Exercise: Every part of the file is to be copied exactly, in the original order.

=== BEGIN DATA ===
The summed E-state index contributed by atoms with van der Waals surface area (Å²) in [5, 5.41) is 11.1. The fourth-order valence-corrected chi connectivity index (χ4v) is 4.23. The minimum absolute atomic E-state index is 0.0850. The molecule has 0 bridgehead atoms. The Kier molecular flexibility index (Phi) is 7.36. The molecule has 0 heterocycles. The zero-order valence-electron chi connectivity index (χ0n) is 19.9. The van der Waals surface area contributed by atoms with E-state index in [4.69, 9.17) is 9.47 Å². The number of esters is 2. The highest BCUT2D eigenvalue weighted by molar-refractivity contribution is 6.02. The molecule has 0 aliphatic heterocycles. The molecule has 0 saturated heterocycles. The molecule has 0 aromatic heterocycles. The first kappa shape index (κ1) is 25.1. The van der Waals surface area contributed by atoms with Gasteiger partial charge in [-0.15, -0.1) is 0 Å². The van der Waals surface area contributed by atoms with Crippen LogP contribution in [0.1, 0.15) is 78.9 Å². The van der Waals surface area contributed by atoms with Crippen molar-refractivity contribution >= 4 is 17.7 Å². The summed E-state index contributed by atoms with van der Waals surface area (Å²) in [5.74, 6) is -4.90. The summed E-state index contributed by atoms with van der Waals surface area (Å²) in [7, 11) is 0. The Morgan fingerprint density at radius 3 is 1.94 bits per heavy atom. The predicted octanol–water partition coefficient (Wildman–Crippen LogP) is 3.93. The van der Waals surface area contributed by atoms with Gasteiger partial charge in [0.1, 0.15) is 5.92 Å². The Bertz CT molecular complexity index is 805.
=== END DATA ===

The summed E-state index contributed by atoms with van der Waals surface area (Å²) in [5, 5.41) is 11.1. The fourth-order valence-corrected chi connectivity index (χ4v) is 4.23. The minimum absolute atomic E-state index is 0.0850. The molecule has 0 bridgehead atoms. The Kier molecular flexibility index (Phi) is 7.36. The molecule has 0 heterocycles. The zero-order valence-electron chi connectivity index (χ0n) is 19.9. The van der Waals surface area contributed by atoms with E-state index in [4.69, 9.17) is 9.47 Å². The number of esters is 2. The highest BCUT2D eigenvalue weighted by molar-refractivity contribution is 6.02. The molecule has 0 aliphatic heterocycles. The molecule has 0 saturated heterocycles. The molecule has 0 aromatic heterocycles. The first kappa shape index (κ1) is 25.1. The van der Waals surface area contributed by atoms with Gasteiger partial charge in [-0.15, -0.1) is 0 Å². The van der Waals surface area contributed by atoms with Crippen LogP contribution in [0.1, 0.15) is 78.9 Å². The van der Waals surface area contributed by atoms with Crippen molar-refractivity contribution >= 4 is 17.7 Å². The summed E-state index contributed by atoms with van der Waals surface area (Å²) in [5.74, 6) is -4.90. The summed E-state index contributed by atoms with van der Waals surface area (Å²) in [7, 11) is 0. The Morgan fingerprint density at radius 3 is 1.94 bits per heavy atom. The predicted octanol–water partition coefficient (Wildman–Crippen LogP) is 3.93. The van der Waals surface area contributed by atoms with Gasteiger partial charge in [0.1, 0.15) is 5.92 Å². The Bertz CT molecular complexity index is 805.